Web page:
This paper provides an overview of recent advances in the theoretical modeling and numerical simulation of cryogenic fluid injection and mixing in transcritical and supercritical environments. The basis of the analysis is a general theoretical and numerical framework that accommodates full conservation laws and real-fluid thermodynamic and transport phenomena. All of the thermophysical properties are determined directly from fundamental thermodynamics theories, along with the use of corresponding-state principles. Turbulence closure is achieved using a large-eddy-simulation technique, in which large-scale motions are calculated explicitly and the effects of unresolved small-scale turbulence are modeled either analytically or empirically. The analysis has been applied to study: (1) fluid jet dynamics, (2) swirl injection of liquid oxygen through a simplex swirl injector, and (3) shear co-axial injection and mixing of liquid oxygen and methane. Various effects, including density stratification, shear-layer instability, volume dilatation, and property variations, dictating the evolution of cryogenic jets and mixing layers, are identified and analyzed in depth. The jet dynamics are found to be largely determined by the local thermodynamic state through its influence on the thermophysical properties of the fluid. The impact of injector configuration and operating conditions on the swirl injector behavior are also highlighted. These results not only shed light on the subject problems, but also provide a quantitative basis for identifying the design parameters and flow variables that exert the strongest influence on the underlying processes.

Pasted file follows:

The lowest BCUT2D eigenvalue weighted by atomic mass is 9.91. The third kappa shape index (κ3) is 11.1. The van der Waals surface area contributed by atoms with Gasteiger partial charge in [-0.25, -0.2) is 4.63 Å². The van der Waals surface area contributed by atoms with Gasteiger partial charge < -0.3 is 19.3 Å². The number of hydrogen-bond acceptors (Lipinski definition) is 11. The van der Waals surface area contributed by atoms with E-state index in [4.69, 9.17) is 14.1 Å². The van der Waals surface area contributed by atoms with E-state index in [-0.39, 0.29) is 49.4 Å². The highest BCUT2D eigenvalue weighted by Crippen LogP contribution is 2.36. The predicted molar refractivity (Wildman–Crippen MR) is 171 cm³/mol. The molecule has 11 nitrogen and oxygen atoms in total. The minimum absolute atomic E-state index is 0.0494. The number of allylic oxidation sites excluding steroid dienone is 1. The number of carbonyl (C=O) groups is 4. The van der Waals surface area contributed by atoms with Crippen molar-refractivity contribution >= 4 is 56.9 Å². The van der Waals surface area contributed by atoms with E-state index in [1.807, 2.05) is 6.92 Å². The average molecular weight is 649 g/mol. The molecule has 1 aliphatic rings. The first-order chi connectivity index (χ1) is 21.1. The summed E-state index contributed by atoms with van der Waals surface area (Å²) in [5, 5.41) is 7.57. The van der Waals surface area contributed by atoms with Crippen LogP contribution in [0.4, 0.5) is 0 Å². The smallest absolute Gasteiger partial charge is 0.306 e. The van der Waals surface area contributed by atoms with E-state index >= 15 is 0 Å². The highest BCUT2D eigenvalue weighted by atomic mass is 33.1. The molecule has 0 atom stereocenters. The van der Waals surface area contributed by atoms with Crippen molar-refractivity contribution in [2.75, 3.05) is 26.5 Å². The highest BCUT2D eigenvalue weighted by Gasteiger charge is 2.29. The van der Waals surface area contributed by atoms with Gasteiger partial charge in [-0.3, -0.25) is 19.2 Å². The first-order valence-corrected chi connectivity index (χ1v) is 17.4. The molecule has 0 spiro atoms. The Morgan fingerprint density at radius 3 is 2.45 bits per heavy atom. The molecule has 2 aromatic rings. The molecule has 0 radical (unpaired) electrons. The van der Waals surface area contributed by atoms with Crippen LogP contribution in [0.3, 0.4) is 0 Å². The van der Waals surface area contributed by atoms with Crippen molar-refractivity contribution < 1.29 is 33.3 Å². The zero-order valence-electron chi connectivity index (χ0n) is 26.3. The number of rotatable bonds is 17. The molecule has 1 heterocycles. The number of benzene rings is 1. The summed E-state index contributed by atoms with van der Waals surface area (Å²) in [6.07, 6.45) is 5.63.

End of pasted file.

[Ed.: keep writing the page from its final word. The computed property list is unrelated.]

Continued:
All Science Journal Classification (ASJC) codes
- Chemical Engineering(all)
- Fuel Technology
- Energy Engineering and Power Technology
- Physics and Astronomy(all)